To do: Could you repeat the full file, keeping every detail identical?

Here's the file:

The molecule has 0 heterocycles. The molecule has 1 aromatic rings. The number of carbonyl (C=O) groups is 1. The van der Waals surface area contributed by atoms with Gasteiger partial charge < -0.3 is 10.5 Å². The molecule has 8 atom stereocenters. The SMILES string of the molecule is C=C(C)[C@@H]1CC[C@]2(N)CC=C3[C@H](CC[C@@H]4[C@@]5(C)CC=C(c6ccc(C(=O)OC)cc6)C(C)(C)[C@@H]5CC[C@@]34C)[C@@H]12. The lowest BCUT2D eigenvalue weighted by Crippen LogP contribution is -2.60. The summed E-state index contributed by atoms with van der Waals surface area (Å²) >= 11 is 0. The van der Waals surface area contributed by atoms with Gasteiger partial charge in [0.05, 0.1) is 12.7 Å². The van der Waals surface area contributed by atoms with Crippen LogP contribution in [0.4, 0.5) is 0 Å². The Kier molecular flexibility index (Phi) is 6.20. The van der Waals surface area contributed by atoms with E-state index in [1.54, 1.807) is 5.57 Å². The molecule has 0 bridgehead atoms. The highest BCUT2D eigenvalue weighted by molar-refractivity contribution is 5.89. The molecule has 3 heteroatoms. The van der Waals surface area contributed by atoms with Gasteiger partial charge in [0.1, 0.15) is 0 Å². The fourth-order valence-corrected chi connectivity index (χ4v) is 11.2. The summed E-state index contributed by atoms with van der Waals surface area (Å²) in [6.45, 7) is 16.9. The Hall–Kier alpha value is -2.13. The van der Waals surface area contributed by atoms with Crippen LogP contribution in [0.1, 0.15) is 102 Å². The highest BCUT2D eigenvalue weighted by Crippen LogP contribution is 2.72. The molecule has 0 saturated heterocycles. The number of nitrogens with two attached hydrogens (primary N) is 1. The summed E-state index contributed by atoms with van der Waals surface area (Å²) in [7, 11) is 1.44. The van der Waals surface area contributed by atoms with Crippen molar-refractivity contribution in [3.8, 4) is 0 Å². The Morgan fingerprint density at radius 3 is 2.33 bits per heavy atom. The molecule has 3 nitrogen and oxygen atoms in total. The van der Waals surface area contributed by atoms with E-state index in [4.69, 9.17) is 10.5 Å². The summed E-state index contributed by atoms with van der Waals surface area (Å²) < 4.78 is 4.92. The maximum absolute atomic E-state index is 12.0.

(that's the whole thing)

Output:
The molecule has 0 heterocycles. The molecule has 1 aromatic rings. The number of carbonyl (C=O) groups is 1. The van der Waals surface area contributed by atoms with Gasteiger partial charge < -0.3 is 10.5 Å². The molecule has 8 atom stereocenters. The SMILES string of the molecule is C=C(C)[C@@H]1CC[C@]2(N)CC=C3[C@H](CC[C@@H]4[C@@]5(C)CC=C(c6ccc(C(=O)OC)cc6)C(C)(C)[C@@H]5CC[C@@]34C)[C@@H]12. The lowest BCUT2D eigenvalue weighted by Crippen LogP contribution is -2.60. The summed E-state index contributed by atoms with van der Waals surface area (Å²) >= 11 is 0. The van der Waals surface area contributed by atoms with Gasteiger partial charge in [0.05, 0.1) is 12.7 Å². The van der Waals surface area contributed by atoms with Crippen LogP contribution in [0.4, 0.5) is 0 Å². The Kier molecular flexibility index (Phi) is 6.20. The van der Waals surface area contributed by atoms with E-state index in [1.54, 1.807) is 5.57 Å². The molecule has 0 bridgehead atoms. The highest BCUT2D eigenvalue weighted by molar-refractivity contribution is 5.89. The molecule has 3 heteroatoms. The van der Waals surface area contributed by atoms with Gasteiger partial charge in [0.1, 0.15) is 0 Å². The fourth-order valence-corrected chi connectivity index (χ4v) is 11.2. The summed E-state index contributed by atoms with van der Waals surface area (Å²) in [6.45, 7) is 16.9. The Hall–Kier alpha value is -2.13. The van der Waals surface area contributed by atoms with Crippen LogP contribution in [0.1, 0.15) is 102 Å². The highest BCUT2D eigenvalue weighted by Crippen LogP contribution is 2.72. The molecule has 0 saturated heterocycles. The number of nitrogens with two attached hydrogens (primary N) is 1. The summed E-state index contributed by atoms with van der Waals surface area (Å²) in [7, 11) is 1.44. The van der Waals surface area contributed by atoms with Crippen molar-refractivity contribution in [3.8, 4) is 0 Å². The Morgan fingerprint density at radius 3 is 2.33 bits per heavy atom. The molecule has 3 nitrogen and oxygen atoms in total. The van der Waals surface area contributed by atoms with E-state index in [4.69, 9.17) is 10.5 Å². The summed E-state index contributed by atoms with van der Waals surface area (Å²) < 4.78 is 4.92. The maximum absolute atomic E-state index is 12.0.